Neuroimaging by CT scans and magneticresonance imaging can be particularly useful in confirming intracranial compartmental andmidline shifts, herniation syndromes, ischemic brain injury, and exacerbation of cerebral edema (sulcal effacement and obliteration of basal cisterns).
Medical management of cerebral edema involves using a systematic and algorithmicapproach, from general measures (optimal headand neck positioning for facilitating intracranialvenous outflow, avoidance of dehydration and systemic hypotension, and maintenance of normothermia) to specific therapeutic interventions (controlled hyperventilation,administration of corticosteroids and diuretics, osmotherapy, and pharmacological cerebral metabolic suppression).
Traumatic insults to the spinal cord disrupt the functional integrity of the blood-spinal cord barrier (BSCB) and results into an increased transport of several substancesfrom the vascular compartment to the spinalcord cellular microenvironment. Transport of macromolecules like proteins from the vascular compartment to the spinal cordmicroenvironment induces vasogenic edema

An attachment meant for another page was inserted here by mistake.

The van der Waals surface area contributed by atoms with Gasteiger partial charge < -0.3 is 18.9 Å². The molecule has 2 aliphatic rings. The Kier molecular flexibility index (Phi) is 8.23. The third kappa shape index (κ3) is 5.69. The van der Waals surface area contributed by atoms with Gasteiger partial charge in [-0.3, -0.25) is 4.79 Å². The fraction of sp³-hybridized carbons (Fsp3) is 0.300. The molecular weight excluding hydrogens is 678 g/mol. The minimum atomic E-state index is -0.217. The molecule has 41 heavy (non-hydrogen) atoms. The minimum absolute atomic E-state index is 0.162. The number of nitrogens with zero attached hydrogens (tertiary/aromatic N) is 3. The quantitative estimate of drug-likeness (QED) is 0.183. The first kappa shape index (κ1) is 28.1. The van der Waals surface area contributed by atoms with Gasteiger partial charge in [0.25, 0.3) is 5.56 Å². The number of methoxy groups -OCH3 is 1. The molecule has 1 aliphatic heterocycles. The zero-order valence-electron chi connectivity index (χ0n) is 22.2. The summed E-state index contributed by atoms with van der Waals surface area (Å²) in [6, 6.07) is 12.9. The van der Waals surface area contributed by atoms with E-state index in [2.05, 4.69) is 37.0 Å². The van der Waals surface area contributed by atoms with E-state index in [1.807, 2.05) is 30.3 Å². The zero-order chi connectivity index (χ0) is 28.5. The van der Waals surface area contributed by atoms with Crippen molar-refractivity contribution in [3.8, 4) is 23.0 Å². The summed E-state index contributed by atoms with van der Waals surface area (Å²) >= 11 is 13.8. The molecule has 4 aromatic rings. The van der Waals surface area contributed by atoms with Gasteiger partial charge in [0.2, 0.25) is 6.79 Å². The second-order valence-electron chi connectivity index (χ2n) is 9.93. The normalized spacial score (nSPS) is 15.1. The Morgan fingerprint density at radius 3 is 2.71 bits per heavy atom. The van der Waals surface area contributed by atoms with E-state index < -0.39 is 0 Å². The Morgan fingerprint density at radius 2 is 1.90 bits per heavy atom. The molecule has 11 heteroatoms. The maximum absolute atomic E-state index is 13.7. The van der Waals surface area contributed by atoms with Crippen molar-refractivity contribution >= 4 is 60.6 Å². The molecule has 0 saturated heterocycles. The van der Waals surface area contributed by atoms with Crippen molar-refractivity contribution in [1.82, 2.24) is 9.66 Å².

New pharmacotherapeutic agents that reduce trauma induced alterations in the BSCB and cell injury may strengthen the effects of endogenous neuroprotective agents and minimize the adverse influence of neurodestructive elements. Thus, drugs or agents that are capable to minimize trauma induced BSCB breakdown could be the promising therapeutic agents for the treatment of SCI in the future
Hence the significance of brain edema, which continues to be a major cause of mortalityafter diverse types of brain pathologies, the lack of effective treatment, remains astimulus for continued interest and research into the pathogenesis of this condition
Research in the last decade has led to anappreciation of the complexity of brain edemapathogenesis and to the awareness that manymolecules are involved in it. This suggests thateffective treatment of brain edema cannot beachieved by a single agent, but will require theadministration of a ‘‘magic bullet’’ containing a variety of agents released at different times during the course of edema in order to be successful
Current uncertainties and deficiencies mustbe resolved by continuing research, fueled by growing understanding of thepathophysiological processes responsible forthe formation of the different forms of brain edema. Probably in the days to come we can look forward to newer agents specifically actingon the various chemical mediators involved in the pathogenesis of cerebral edema